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About the blogger:
Debra Hamel is the mother of two preternaturally attractive girls and the author of a number of books about ancient Greece. She writes and blogs from her subterranean lair in North Haven, CT. Read more.


Books by Debra Hamel:

THE BATTLE OF ARGINUSAE :
VICTORY AT SEA AND ITS TRAGIC AFTERMATH IN THE FINAL YEARS OF THE PELOPONNESIAN WAR
By Debra Hamel


Kindle | paperback (US)
Kindle | paperback (UK)

KILLING ERATOSTHENES:
A TRUE CRIME STORY
FROM ANCIENT ATHENS
By Debra Hamel


Kindle | paperback (US)
Kindle | paperback (UK)

READING HERODOTUS:
A GUIDED TOUR THROUGH THE WILD BOARS, DANCING SUITORS, AND CRAZY TYRANTS OF THE HISTORY
By Debra Hamel


paperback | Kindle | hardcover (US)
paperback | hardcover (UK)

THE MUTILATION OF THE HERMS:
UNPACKING AN ANCIENT MYSTERY
By Debra Hamel


Kindle | paperback (US)
Kindle | paperback (UK)

TRYING NEAIRA:
THE TRUE STORY OF A COURTESAN'S SCANDALOUS LIFE IN ANCIENT GREECE
By Debra Hamel


paperback | hardcover (US)
paperback | hardcover (UK)

SOCRATES AT WAR:
THE MILITARY HEROICS OF AN ICONIC INTELLECTUAL
By Debra Hamel


Kindle (US) | Kindle (UK)

ANCIENT GREEKS IN DRAG:
THE LIBERATION OF THEBES AND OTHER ACTS OF HEROIC TRANSVESTISM
By Debra Hamel


Kindle (US) | Kindle (UK)

IT WAS A DARK AND STORMY TWEET:
FIVE HUNDRED 1ST LINES IN 140 CHARACTERS OR LESS
By Debra Hamel


Kindle | paperback (US)
Kindle | paperback (UK)

PRISONERS OF THE PELOPONNESIAN WAR
By Debra Hamel


Kindle (US) | Kindle (UK)





Book-blog.com by Debra Hamel is licensed under a Creative Commons Attribution - Noncommercial - No Derivative Works 3.0 License.



Book Notices | The Venus Fix by M.J. Rose / The Lost Art of Gratitude by Alexander McCall Smith

M.J. Rose, The Venus Fix

  Amazon  

This is the third book in M.J. Rose's Butterfield Institute series. The books feature sex therapist Dr. Morgan Snow, who has worked with the police in the past on cases related to her field. This time, there's a string of bizarre on-screen deaths involving "web cam girls," girls who perform live for people watching on their computers. Morgan has insight into the case but isn't able to share it with her policeman boyfriend because of confidentiality issues, and that is in fact a recurring problem for the couple. The story was interesting and I did not guess who done it before the reveal. It bothered me a bit, though, that it was all so incestuous. The victims were all in New York (despite that web cam pornography could be coming from anywhere in the world) and one way or another the case involved Morgan's client, Morgan's co-worker, some kids in Morgan's group therapy session, Morgan's boyfriend, and at least one other connection I won't specify. How likely is that? But apart from that, a good read. Be warned that there's sexually explicit stuff in this series, if that's not something you want to read.

Alexander McCall Smith, The Lost Art of Gratitude

  Amazon  

In book six of the series, Isabel Dalhousie faces a new series of challenges. Her nemesis, Christopher Dove, is trying to bring her and the philosophy journal she owns and edits into disrepute. And an old acquaintance, Minty Auchterlonie (whom, however, I did not remember at all from her previous appearance), involves Isabel in a pair of her problems. But fixing things this time around is complicated by the difficulty our practical philosopher has in getting the truth out of people. There are also developments on the personal front and the Brother Fox front to be enjoyed. There are no great surprises here for readers of the series, though I did find Minty's machinations a little harder to follow than usual for this series. My only real gripe is this. Isabel's son Charlie is now something like a year and a half old. Somehow, Isabel has two cheerful caretakers—Charlie's father Jamie and Isabel's housekeeper Grace—who together seem to watch Charlie at least 80% of the time, leaving Isabel free to involve herself in other people's problems and take leisurely walks around art galleries. (To say nothing of the kid going to bed before she and Jamie sit down to some lovely dinner that he cooked.) At that stage of parenthood, I was lucky if I could take regular showers. So, yeah, that aspect of the series is beginning to irritate. But we'll see how it continues.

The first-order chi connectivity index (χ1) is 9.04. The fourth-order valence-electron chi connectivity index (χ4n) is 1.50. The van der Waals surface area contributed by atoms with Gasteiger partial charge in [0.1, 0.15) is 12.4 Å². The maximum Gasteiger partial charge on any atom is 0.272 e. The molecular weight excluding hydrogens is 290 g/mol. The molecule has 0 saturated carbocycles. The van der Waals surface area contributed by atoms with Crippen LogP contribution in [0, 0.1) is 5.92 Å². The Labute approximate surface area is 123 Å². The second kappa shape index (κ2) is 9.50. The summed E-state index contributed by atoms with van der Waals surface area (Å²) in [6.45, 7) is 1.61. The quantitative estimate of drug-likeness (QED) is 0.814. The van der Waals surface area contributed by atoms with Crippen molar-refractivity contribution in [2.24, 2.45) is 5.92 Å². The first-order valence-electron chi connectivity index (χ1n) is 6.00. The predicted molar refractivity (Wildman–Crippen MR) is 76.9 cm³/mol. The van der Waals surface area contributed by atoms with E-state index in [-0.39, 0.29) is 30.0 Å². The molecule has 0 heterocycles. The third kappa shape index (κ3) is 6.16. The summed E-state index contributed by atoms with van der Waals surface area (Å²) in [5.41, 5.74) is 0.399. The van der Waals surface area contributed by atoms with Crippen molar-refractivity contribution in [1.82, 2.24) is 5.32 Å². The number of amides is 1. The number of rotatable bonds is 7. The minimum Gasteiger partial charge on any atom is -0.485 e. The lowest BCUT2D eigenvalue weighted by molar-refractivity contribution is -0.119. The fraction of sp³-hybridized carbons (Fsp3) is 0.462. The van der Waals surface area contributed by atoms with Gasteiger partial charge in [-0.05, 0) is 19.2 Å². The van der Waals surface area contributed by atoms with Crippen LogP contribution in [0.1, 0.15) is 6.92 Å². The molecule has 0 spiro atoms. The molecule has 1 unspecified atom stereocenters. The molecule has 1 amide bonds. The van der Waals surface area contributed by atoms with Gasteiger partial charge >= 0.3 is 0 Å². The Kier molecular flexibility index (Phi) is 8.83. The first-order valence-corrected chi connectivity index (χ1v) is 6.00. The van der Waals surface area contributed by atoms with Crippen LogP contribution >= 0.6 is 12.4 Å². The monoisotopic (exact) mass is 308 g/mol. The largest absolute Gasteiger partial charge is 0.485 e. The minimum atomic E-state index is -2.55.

Jean Hanff Korelitz, The Plot

  Amazon  

Stephen King called this book "insanely readable," and that may have been the final selling point for me. But first, there was the plot: A novelist with two books under his belt but nothing new on the horizon uses someone else's story under extraordinary circumstances, with dire results. I love a good novel about writing, but a lot could have gone wrong here. There's a story within a story, and sometimes those transitions are just too jarring and don't work for me. That wasn't a problem here, though, perhaps because the story within a story was so important to the main plot. Also, there were a couple of leaps in time, when a few years pass between chapters. This may be just me, but I don't usually like leaps in time. They distance me from the characters and, frankly, depress me. But they weren't a problem for me here. I did have suspicions about the big twist pretty early on, and the final reveal was a bit of an information dump, a little too Hercule Poirot in the drawing room telling everybody what happened. Maybe I'd take off half a star for that. But apart from that, yeah, insanely readable! Now to see what other books Jean Hanff Korelitz has written.

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